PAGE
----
Self Guided BoardWalk Loop and Marsh Trail (Evening) Loop Tour Booklets

Grab an informational booklet onsite or download them on our website and head out on the trail to learn more about the wetland and wildlife that live here!
Adventure Backpacks

To enhance your adventure in the wetland, take one of our themed backpacks with you on your next hike.

They are free to borrow and are available when we are open
Virtual BoardWalk Loop Tour Our Seasonal Staff
A huge thank you to our seasonal staff; Ale, Brittany and Caleb you were amazing!

They delivered spring school programs to 1,200 students, summer camps to 72 kids, guided canoe tours, organized some special events, virtual and self guided tours, updated displays and always had a smile. We appreciate all your hard work and wish you all the best in your future endeavours!
FAll Bird Migration
As the leaves turn and the evening chill sets in, a new season is upon us. Usually by mid October, the fall migration of birds through the Creston Valley is in full swing.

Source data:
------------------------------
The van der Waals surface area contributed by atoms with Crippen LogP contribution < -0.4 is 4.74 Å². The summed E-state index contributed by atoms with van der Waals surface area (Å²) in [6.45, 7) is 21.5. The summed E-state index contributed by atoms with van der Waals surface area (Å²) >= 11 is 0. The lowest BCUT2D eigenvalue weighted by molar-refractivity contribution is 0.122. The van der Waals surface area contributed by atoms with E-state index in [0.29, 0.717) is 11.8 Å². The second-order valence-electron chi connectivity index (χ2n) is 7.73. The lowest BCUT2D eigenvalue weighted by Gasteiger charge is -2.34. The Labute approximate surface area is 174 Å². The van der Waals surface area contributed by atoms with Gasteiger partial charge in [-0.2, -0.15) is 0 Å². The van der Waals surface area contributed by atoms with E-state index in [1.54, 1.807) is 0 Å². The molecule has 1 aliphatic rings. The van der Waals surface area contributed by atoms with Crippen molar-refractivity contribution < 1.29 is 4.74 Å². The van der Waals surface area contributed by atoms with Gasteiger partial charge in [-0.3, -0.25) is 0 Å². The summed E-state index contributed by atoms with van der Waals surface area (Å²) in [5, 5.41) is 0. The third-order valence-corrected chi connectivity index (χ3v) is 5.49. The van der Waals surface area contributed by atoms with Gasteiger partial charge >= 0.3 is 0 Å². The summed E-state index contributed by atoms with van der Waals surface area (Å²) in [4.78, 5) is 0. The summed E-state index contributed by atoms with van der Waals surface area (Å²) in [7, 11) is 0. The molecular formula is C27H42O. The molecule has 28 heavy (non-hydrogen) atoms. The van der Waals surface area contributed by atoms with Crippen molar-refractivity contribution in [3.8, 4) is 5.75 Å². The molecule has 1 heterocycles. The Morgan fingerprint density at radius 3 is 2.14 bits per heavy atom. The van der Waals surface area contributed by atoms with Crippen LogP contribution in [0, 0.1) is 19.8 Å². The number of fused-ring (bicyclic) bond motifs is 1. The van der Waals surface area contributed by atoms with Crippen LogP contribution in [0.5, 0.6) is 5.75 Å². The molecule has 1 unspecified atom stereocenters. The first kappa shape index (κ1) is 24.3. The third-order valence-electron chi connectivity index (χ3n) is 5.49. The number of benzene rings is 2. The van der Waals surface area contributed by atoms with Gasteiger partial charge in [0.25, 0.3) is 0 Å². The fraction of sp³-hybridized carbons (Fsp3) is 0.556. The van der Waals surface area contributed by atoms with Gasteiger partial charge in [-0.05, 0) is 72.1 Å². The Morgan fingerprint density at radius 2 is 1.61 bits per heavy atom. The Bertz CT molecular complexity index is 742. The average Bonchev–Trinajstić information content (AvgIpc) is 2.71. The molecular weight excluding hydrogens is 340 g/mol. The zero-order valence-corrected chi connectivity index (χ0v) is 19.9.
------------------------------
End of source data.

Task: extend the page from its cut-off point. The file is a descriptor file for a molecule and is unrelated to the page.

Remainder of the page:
Approximately 1,800 of the world’s 10,000 bird species are long distance migrants, traveling hundreds to thousands of kilometers each year to northern breeding grounds in the spring and summer and southern overwintering areas.
The primary motivation of migration is to obtain access to abundant food supplies. The longer days of the northern summer provide greater opportunities for breeding birds to feed their young.  As the days shorten in autumn, the birds return to warmer regions where the available food supply varies little with the season.